There are many other scams out there. The majority revolve around getting you to give the scammer access to your computer or accounts. Don’t trust links sent from people you don’t know and don’t send a few coins in exchange for a big airdrop. It’s best to assume people you don’t know can’t be trusted, the internet can be a dangerous place.

This is just a small example of the ways bad actors are trying to take your money. Conventional wisdom tells us that if something looks too good to be true, it likely is. Always do your research before trusting a project you don’t know.  

Tip 5: Trust Your Gut 

If you’ve been trading cryptocurrencies for a few months, then most likely you’ll have been “dusted.” Dusting is the action of sending a token to a users wallet, without their knowledge or acknowledgment of the transaction. The user then starts working out the value of their dream Jet-Ski purchase that could be bought with the “free airdrop,” and in turn goes to cash-out the token. This is where the fatal error occurs, as within the smart contract of the “dusted” token will be a function that allows the scammer the ability to access your wallet via a hook. With that, any other token that is within the wallet, whether MetaMask, Trust, or any other — the scammer now has access to and will drain these funds immediately.

If you’ve invested in a project, bought an NFT or signed up on a site for an airdrop then getting something from that project could be expected. Many great projects give back to their communities to reward their support, but if some unknown project wants to give you something free, be skeptical. If you haven’t consented to tokens that are in your wallet, then they’re most likely looking to launch a dusting attack.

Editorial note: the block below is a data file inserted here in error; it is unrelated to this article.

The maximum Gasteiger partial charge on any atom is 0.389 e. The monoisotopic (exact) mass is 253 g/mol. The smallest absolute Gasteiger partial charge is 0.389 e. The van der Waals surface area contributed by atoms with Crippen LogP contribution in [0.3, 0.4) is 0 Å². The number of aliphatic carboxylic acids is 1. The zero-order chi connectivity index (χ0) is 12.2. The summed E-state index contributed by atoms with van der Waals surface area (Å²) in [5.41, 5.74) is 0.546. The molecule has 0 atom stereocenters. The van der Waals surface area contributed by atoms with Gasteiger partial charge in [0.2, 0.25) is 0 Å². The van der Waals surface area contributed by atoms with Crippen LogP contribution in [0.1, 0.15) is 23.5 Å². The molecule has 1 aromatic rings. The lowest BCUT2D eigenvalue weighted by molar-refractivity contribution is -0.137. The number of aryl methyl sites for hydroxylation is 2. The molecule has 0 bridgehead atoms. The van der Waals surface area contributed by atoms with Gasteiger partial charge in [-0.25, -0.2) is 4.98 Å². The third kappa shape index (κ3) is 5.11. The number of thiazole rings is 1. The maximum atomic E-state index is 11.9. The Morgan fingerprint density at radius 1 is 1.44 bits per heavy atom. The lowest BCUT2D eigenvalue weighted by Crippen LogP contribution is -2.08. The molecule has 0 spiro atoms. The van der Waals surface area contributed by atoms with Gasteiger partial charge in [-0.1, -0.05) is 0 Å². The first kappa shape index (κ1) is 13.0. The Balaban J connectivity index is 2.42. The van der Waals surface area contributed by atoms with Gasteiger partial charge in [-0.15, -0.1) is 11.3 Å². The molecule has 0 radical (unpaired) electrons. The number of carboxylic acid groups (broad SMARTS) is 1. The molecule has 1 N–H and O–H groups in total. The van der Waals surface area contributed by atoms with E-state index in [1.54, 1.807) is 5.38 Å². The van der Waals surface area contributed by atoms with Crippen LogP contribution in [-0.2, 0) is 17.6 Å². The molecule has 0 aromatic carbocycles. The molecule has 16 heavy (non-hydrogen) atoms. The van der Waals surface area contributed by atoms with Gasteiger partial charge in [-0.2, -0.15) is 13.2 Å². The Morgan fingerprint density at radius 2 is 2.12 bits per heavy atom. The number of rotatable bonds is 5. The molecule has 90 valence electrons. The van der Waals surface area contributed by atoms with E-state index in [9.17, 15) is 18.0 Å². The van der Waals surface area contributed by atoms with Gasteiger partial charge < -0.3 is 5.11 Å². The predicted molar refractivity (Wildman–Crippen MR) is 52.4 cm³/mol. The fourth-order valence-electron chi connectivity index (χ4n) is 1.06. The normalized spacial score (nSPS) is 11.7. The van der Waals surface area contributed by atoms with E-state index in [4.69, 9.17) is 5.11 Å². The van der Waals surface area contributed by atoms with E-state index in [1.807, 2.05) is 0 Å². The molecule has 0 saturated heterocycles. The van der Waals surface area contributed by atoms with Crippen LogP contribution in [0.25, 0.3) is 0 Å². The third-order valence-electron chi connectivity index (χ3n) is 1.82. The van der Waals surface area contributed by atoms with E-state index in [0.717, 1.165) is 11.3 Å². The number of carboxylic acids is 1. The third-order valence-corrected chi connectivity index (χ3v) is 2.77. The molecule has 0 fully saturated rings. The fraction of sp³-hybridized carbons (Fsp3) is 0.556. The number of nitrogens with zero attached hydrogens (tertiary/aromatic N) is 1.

Now You Know


We’ve just scratched the surface of the types of scams that have been created or migrated to the crypto space. With the amount of money at stake, new and more elaborate scams are sure to come. There are a few things you can do to help reduce the risk. Don’t keep all your crypto assets in one wallet. Use a hot wallet with less in it for interactions online and try to regularly read up on the latest scams. Trust your instincts — if something seems off, it likely is. And, of course, do your own research. This won’t stop everything, but it can help protect you from becoming the next scam story.          

If you’re looking for a utility-driven project, then check out the Ruby Play Network & our play to earn crypto games, and win free $RUBY on a daily basis!

This post contains sponsored advertising content. This content is for informational purposes only and not intended to be investing advice.

Read More: 5 Tips To Help You Avoid A Scam Blockchain Project | Benzinga

Notify of
Inline Feedbacks
View all comments